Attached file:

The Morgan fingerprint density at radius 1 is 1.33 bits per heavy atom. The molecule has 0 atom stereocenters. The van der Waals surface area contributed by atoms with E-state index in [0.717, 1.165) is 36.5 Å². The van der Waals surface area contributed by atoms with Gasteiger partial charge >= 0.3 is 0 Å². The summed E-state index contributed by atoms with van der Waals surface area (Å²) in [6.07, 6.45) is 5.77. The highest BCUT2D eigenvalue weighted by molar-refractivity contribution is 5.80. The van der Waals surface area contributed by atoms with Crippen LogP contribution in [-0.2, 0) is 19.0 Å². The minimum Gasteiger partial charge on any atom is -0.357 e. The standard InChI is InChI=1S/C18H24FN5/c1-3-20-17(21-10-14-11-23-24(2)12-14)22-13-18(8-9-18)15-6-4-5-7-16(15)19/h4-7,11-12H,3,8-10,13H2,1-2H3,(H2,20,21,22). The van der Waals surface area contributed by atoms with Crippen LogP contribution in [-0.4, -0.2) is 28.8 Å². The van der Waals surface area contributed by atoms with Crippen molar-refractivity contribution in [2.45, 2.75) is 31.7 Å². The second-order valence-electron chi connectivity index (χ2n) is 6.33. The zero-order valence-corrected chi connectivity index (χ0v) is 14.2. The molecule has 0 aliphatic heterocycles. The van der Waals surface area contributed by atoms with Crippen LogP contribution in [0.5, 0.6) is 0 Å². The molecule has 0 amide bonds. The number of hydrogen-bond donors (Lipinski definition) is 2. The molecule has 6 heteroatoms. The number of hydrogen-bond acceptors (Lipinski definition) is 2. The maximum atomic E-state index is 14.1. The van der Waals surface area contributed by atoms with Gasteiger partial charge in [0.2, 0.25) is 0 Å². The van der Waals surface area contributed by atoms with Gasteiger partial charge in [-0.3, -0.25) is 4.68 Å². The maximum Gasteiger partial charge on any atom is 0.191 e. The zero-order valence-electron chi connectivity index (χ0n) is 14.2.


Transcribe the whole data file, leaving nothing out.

The Morgan fingerprint density at radius 1 is 1.33 bits per heavy atom. The molecule has 0 atom stereocenters. The van der Waals surface area contributed by atoms with E-state index in [0.717, 1.165) is 36.5 Å². The van der Waals surface area contributed by atoms with Gasteiger partial charge >= 0.3 is 0 Å². The summed E-state index contributed by atoms with van der Waals surface area (Å²) in [6.07, 6.45) is 5.77. The highest BCUT2D eigenvalue weighted by molar-refractivity contribution is 5.80. The van der Waals surface area contributed by atoms with Crippen LogP contribution in [-0.2, 0) is 19.0 Å². The minimum Gasteiger partial charge on any atom is -0.357 e. The standard InChI is InChI=1S/C18H24FN5/c1-3-20-17(21-10-14-11-23-24(2)12-14)22-13-18(8-9-18)15-6-4-5-7-16(15)19/h4-7,11-12H,3,8-10,13H2,1-2H3,(H2,20,21,22). The van der Waals surface area contributed by atoms with Crippen LogP contribution in [-0.4, -0.2) is 28.8 Å². The van der Waals surface area contributed by atoms with Crippen molar-refractivity contribution in [2.45, 2.75) is 31.7 Å². The second-order valence-electron chi connectivity index (χ2n) is 6.33. The zero-order valence-corrected chi connectivity index (χ0v) is 14.2. The molecule has 0 aliphatic heterocycles. The van der Waals surface area contributed by atoms with Crippen LogP contribution in [0.5, 0.6) is 0 Å². The molecule has 0 amide bonds. The number of hydrogen-bond donors (Lipinski definition) is 2. The molecule has 6 heteroatoms. The number of hydrogen-bond acceptors (Lipinski definition) is 2. The maximum atomic E-state index is 14.1. The van der Waals surface area contributed by atoms with Gasteiger partial charge in [0.2, 0.25) is 0 Å². The van der Waals surface area contributed by atoms with Gasteiger partial charge in [-0.3, -0.25) is 4.68 Å². The maximum Gasteiger partial charge on any atom is 0.191 e. The zero-order valence-electron chi connectivity index (χ0n) is 14.2.